A Vampyre Story: Year One

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A Vampyre Story: Year One
A Vampyre Story Year One.png
Promotional art featuring Mona
Developer(s) Autumn Moon Entertainment
Designer(s) Bill Tiller
Composer(s) Pedro Macedo Camacho
Engine Unity
Platform(s) Microsoft Windows
Genre(s) Adventure
Mode(s) Single-player

A Vampyre Story: Year One is an upcoming episodic point-and-click adventure game prequel to A Vampyre Story, developed by Autumn Moon Entertainment for Windows. The game could consist of up to four self-contained episodes. If the full four episodes are made, each episode would take place during one of the four seasons of the year.[1] Autumn Moon attempted to crowd fund the game in 2013, but the Kickstarter campaign was unsuccessful. However, the game is still in development.[2]

Gameplay[edit]

Like its predecessor, A Vampyre Story: Year One will use a point-and-click interface with a context-sensitive radial cursor, much the same as The Curse of Monkey Island.[3]

Plot[edit]

The game follows Mona De Lafitte, at a point when she has just recently been imprisoned in Castle Warg, the castle she escaped from in the first game. The game begins when she first meets the bat who will become her sidekick, Froderick.[1]

Development[edit]

After developing two graphic adventure games under his Autumn Moon studio, Bill Tiller found himself unable to attract publishers to invest in additional titles, and proceeded to take other jobs in the industry.[4] With development of A Vampyre Story 2: A Bat's Tale stalled due to financial problems with its publisher Crimson Cow Games, Tiller conceived of a prequel as an opportunity to continue to work on the franchise independently as well as fill in the backstory between the Mona and Froderick characters.[5]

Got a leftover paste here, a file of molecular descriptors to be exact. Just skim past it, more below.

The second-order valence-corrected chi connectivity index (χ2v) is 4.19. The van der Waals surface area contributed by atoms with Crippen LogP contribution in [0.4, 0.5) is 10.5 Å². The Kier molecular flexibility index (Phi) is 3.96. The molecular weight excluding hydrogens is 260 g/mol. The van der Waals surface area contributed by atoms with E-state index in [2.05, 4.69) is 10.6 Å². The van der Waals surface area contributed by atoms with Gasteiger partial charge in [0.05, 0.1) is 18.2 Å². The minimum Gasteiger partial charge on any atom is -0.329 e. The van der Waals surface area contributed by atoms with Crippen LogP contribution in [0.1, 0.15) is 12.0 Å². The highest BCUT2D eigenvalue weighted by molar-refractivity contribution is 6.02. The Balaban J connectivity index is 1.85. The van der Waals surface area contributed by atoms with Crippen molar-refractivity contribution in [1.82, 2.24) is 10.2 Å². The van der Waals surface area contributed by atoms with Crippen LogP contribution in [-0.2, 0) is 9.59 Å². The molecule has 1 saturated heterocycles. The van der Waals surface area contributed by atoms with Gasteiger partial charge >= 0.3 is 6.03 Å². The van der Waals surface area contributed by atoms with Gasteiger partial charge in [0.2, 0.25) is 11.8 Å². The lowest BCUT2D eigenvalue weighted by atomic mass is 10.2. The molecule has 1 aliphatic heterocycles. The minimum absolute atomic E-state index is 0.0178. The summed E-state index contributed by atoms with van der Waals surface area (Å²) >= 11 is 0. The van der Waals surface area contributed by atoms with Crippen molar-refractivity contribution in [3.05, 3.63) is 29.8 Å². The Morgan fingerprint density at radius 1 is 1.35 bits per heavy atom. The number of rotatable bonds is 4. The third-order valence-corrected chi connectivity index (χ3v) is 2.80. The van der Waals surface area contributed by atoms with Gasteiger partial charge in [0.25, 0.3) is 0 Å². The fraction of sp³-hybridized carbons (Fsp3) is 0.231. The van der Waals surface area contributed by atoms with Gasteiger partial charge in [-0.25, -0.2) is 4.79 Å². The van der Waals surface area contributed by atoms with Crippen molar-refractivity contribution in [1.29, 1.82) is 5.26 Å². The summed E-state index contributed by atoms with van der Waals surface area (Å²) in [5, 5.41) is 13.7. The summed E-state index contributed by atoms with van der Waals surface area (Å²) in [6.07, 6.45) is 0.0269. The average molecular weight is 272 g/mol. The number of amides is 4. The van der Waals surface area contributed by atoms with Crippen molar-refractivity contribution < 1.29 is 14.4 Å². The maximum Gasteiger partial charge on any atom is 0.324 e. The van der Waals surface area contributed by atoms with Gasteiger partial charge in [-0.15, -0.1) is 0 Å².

A Vampyre Story: Year One was first announced in October 2010 as an episodic adventure game that was intended to be released on iPad first, with a PC version following afterward.[6] Later, it was verified that the game would be targeting Windows first, with other platforms a later possibility.

In April 2012, Bill expressed an interest in exploring crowdfunding to complete development due to the success of Broken Age on the Kickstarter platform.[7] He considered collaborating with MonkeyFun, a studio that had previously assisted in the development of Autumn Moon's engine and where Bill served a stint as an art director, but they were ultimately not interested in a graphic adventure game.[4]

The modest team finally launched their Kickstarter project on June 1, 2013, using for their pitch video a three-minute cinematic starring the game's cast. The campaign's goal was for US$200,000, which would fund the first of up to four self-contained episodes as well as upgrading the existing Autumn Moon engine to Unity. It was also confirmed that Pedro Macedo Camacho would reprise his role as composer. Tiller speculated that the campaign could serve to raise awareness for the franchise that he hoped might elevate Crimsom Cow's willingness to resume production of A Vampyre Story 2: A Bat's Tale.[1]

In July 2013, after the Kickstarter campaign proved unsuccessful, Tiller stated that development of A Vampyre Story: Year One would continue without funding. The team proceeded with the effort to convert their engine to Unity, creating a tech demo that would become Duke Grabowski: Mighty Swashbuckler!.[2]

References[edit]

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